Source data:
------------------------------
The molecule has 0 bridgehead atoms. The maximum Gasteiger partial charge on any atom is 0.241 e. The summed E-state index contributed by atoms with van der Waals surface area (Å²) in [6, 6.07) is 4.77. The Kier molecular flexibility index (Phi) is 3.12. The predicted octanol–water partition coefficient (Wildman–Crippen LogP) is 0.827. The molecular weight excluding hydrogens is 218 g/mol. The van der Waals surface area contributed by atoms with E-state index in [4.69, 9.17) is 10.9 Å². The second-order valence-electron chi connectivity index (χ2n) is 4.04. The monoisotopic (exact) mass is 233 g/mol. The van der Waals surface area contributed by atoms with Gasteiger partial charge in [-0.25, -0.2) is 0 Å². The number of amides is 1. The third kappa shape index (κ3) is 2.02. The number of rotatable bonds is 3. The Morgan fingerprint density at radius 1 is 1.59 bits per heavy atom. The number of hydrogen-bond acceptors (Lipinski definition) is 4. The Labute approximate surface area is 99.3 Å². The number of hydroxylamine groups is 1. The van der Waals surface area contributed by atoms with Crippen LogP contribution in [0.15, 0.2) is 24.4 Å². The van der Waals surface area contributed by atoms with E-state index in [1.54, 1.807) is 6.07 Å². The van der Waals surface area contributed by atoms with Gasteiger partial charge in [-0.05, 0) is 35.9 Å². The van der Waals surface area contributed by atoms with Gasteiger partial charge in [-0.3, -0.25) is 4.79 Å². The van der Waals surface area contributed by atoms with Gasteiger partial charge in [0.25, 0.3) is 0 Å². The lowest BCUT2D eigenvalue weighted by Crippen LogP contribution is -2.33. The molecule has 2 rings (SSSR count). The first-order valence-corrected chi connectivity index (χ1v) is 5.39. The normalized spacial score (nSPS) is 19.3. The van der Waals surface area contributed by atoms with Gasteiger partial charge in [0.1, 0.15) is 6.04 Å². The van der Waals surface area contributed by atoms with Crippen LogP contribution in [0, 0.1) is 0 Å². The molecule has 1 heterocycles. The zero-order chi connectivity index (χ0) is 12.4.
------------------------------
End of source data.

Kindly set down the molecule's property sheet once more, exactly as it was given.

The molecule has 0 bridgehead atoms. The maximum Gasteiger partial charge on any atom is 0.241 e. The summed E-state index contributed by atoms with van der Waals surface area (Å²) in [6, 6.07) is 4.77. The Kier molecular flexibility index (Phi) is 3.12. The predicted octanol–water partition coefficient (Wildman–Crippen LogP) is 0.827. The molecular weight excluding hydrogens is 218 g/mol. The van der Waals surface area contributed by atoms with E-state index in [4.69, 9.17) is 10.9 Å². The second-order valence-electron chi connectivity index (χ2n) is 4.04. The monoisotopic (exact) mass is 233 g/mol. The van der Waals surface area contributed by atoms with Gasteiger partial charge in [-0.25, -0.2) is 0 Å². The number of amides is 1. The third kappa shape index (κ3) is 2.02. The number of rotatable bonds is 3. The Morgan fingerprint density at radius 1 is 1.59 bits per heavy atom. The number of hydrogen-bond acceptors (Lipinski definition) is 4. The Labute approximate surface area is 99.3 Å². The number of hydroxylamine groups is 1. The van der Waals surface area contributed by atoms with Crippen LogP contribution in [0.15, 0.2) is 24.4 Å². The van der Waals surface area contributed by atoms with E-state index in [1.54, 1.807) is 6.07 Å². The van der Waals surface area contributed by atoms with Gasteiger partial charge in [-0.05, 0) is 35.9 Å². The van der Waals surface area contributed by atoms with Gasteiger partial charge in [-0.3, -0.25) is 4.79 Å². The van der Waals surface area contributed by atoms with Gasteiger partial charge in [0.25, 0.3) is 0 Å². The lowest BCUT2D eigenvalue weighted by Crippen LogP contribution is -2.33. The molecule has 2 rings (SSSR count). The first-order valence-corrected chi connectivity index (χ1v) is 5.39. The normalized spacial score (nSPS) is 19.3. The van der Waals surface area contributed by atoms with Gasteiger partial charge in [0.1, 0.15) is 6.04 Å². The van der Waals surface area contributed by atoms with Crippen LogP contribution in [0, 0.1) is 0 Å². The molecule has 1 heterocycles. The zero-order chi connectivity index (χ0) is 12.4.